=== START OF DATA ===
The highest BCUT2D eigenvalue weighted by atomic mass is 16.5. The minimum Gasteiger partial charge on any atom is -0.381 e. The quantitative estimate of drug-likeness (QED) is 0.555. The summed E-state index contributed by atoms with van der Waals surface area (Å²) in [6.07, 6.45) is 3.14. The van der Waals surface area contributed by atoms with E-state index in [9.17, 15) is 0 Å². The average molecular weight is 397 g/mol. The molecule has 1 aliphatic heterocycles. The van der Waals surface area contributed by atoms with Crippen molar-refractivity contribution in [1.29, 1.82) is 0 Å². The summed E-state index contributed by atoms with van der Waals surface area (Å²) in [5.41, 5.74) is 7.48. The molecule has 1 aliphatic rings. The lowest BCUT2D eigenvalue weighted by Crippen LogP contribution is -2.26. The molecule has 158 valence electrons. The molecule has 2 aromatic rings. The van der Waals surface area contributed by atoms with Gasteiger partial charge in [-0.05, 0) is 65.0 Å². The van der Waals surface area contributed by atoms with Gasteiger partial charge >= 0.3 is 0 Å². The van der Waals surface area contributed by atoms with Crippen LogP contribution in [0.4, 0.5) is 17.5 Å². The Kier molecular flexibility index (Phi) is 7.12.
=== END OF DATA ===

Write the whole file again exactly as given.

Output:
The highest BCUT2D eigenvalue weighted by atomic mass is 16.5. The minimum Gasteiger partial charge on any atom is -0.381 e. The quantitative estimate of drug-likeness (QED) is 0.555. The summed E-state index contributed by atoms with van der Waals surface area (Å²) in [6.07, 6.45) is 3.14. The van der Waals surface area contributed by atoms with E-state index in [9.17, 15) is 0 Å². The average molecular weight is 397 g/mol. The molecule has 1 aliphatic heterocycles. The van der Waals surface area contributed by atoms with Crippen molar-refractivity contribution in [1.29, 1.82) is 0 Å². The summed E-state index contributed by atoms with van der Waals surface area (Å²) in [5.41, 5.74) is 7.48. The molecule has 1 aliphatic rings. The lowest BCUT2D eigenvalue weighted by Crippen LogP contribution is -2.26. The molecule has 158 valence electrons. The molecule has 2 aromatic rings. The van der Waals surface area contributed by atoms with Gasteiger partial charge in [-0.05, 0) is 65.0 Å². The van der Waals surface area contributed by atoms with Gasteiger partial charge >= 0.3 is 0 Å². The van der Waals surface area contributed by atoms with Crippen LogP contribution in [0.4, 0.5) is 17.5 Å². The Kier molecular flexibility index (Phi) is 7.12.